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From:
Dr W Meier-Augenstein <[log in to unmask]>
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Date:
Wed, 20 Jul 2005 12:34:08 +0000
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Hi Tim,


From a carbohydrate chemistry point of view, I'm afraid the answer is yes.

If one dissolves sucrose (= saccharose, a disaccharide) in water, sucrose
will start to become hydrolysed into D-glucose (C6H12O6) and D-fructose
(C6H2O6). This reaction consumes one mol equivalent of water per mol
equivalent sucrose (C12H22O11), so the 18O composition of the product will
change and the degree of this change will depend how much of the sucrose
was hydrolysed before the reaction was stopped.

Before anybody says it, I know this reaction is pH dependent, i.e. the
reaction rate is directly proportional to the H+ concentration; but it will
take place even in 'pure' water albeit slow. One can follow the reaction
quite easily with a polarimeter as the polarisation angle of the (pure
sucrose) solution (+65) becomes smaller and smaller and eventually (at
equilibrium) ends up being -20.

While on this subject, again for reasons of sugar chemistry, I would be
cautious even when it comes to monosaccharides such as D-glucose since
glucose dissolved in water undergoes a change from alpha- to beta-glucose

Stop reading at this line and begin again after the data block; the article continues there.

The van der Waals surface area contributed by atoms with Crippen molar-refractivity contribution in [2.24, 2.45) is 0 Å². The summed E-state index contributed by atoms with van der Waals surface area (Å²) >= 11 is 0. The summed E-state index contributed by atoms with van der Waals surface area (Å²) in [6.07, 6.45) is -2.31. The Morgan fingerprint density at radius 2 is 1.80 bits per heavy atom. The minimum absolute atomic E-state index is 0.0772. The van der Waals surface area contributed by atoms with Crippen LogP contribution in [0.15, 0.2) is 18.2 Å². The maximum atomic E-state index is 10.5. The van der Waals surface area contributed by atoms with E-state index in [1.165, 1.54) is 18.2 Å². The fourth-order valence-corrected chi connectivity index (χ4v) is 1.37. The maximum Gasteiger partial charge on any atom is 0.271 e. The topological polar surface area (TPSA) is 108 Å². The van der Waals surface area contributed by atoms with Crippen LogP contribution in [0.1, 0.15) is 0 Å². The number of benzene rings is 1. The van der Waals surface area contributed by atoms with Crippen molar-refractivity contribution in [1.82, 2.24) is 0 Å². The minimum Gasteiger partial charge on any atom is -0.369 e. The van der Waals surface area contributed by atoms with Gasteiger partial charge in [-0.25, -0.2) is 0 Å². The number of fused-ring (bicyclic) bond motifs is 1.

involving an opening of the ring at the acetal-O between C5 and C1. On
paper, this step does require a "helper" molecule of water but I don't
think anybody has ever looked at this by e.g. dissolving D-glucose in
18O-labelled water.


Best regards,

Wolfram



On Jul 20 2005, Heaton, Timothy HE wrote:

> Can sucrose undergo O-isotope exchange with water? In preliminary tests
> we are finding slight differences in d18O between IAEA CH-6 weighed out
> into capsules as a solid powder, and the same IAEA CH-6 dissolved in
> water and pipetted into capsules. All cases used well-homogenised powder
> and thorough freeze-drying.
>
> Tim H.E. Heaton
>
> NERC Isotope Geosciences Laboratory
> British Geological Survey
> Keyworth, Nottingham NG12 5GG, England
> (www.bgs.ac.uk/nigl/index.htm)
>
> Tel. +44(0)115 936 3401
> Email: [log in to unmask]
>
>
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